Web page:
Boyle's Law simply describes the relationship between the pressure and volume of an enclosed gas when Temperature remains constant. That relationship, usually expressed as P1V1 = P2V2, just means that the product of pressure x volume remains unchanged as either or both are changed.
Since pressure x volume remains constant, for example, doubling the pressure on an enclosed gas will reduce its volume to 1/2 its previous size. Tripling the pressure will reduce its volume to 1/3, and so on. Alternatively, if you double the volume available to an enclosed gas, pressure is halved.
The simplest demonstration of Boyle's Law is a hand bicycle pump. By pushing down on the
piston, the reduced volume increases the pressure of the air inside so that it is forced
into the tire. Because pressure changes will have an affect on temperature (feel the pump after a few seconds of pumping), temperature must be allowed to return to its prior value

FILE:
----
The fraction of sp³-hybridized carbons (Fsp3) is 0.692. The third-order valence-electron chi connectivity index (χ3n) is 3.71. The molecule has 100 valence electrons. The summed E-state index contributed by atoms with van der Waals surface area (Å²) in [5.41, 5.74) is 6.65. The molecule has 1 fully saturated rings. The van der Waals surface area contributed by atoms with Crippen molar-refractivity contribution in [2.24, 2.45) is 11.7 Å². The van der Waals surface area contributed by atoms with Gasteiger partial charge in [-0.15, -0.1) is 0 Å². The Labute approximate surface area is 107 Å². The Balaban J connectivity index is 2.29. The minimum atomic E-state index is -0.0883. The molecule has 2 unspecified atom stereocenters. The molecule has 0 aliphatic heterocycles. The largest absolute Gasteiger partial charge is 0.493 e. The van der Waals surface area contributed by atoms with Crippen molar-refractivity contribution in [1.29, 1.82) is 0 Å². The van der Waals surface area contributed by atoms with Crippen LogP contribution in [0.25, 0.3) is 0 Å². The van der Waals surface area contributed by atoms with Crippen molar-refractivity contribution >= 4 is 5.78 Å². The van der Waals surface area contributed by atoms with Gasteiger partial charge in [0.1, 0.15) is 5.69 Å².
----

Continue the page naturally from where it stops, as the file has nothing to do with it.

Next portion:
for Boyle's Law to hold true.
Paul Walorski, B.A., Part-time Physics/Astronomy Instructor
Boyle's Law is a statement of the relationship between the pressure and volume of gasses. Specifically it states that under isothermic conditions, the product of the pressure and volume remains constant, or
P1 x V1 = P2 x V2
where P1 is the pressure before some change, V1 is the volume before the change, P2 and V2 are the new values after the change. Another way of thinking about this law is that the values of pressure and volume are inversely proportional; if one goes up, the other must decrease by the same factor. If you trap gas in a cylinder, and then reduce the internal volume of the cylinder to half its original value, the pressure will double.
Why does this happen? If you squeeze those gas molecules from the above example into half the volume, you would expect them to be packed closer together and to slam into the sides of the container more often. The sum of all those little collisions is what we call pressure.
Rob Landolfi, Science Teacher, Washington, DC
'Watch the stars, and from them learn. To the Master's honor all must turn, Each in its track, without sound, Forever tracing Newton's ground.'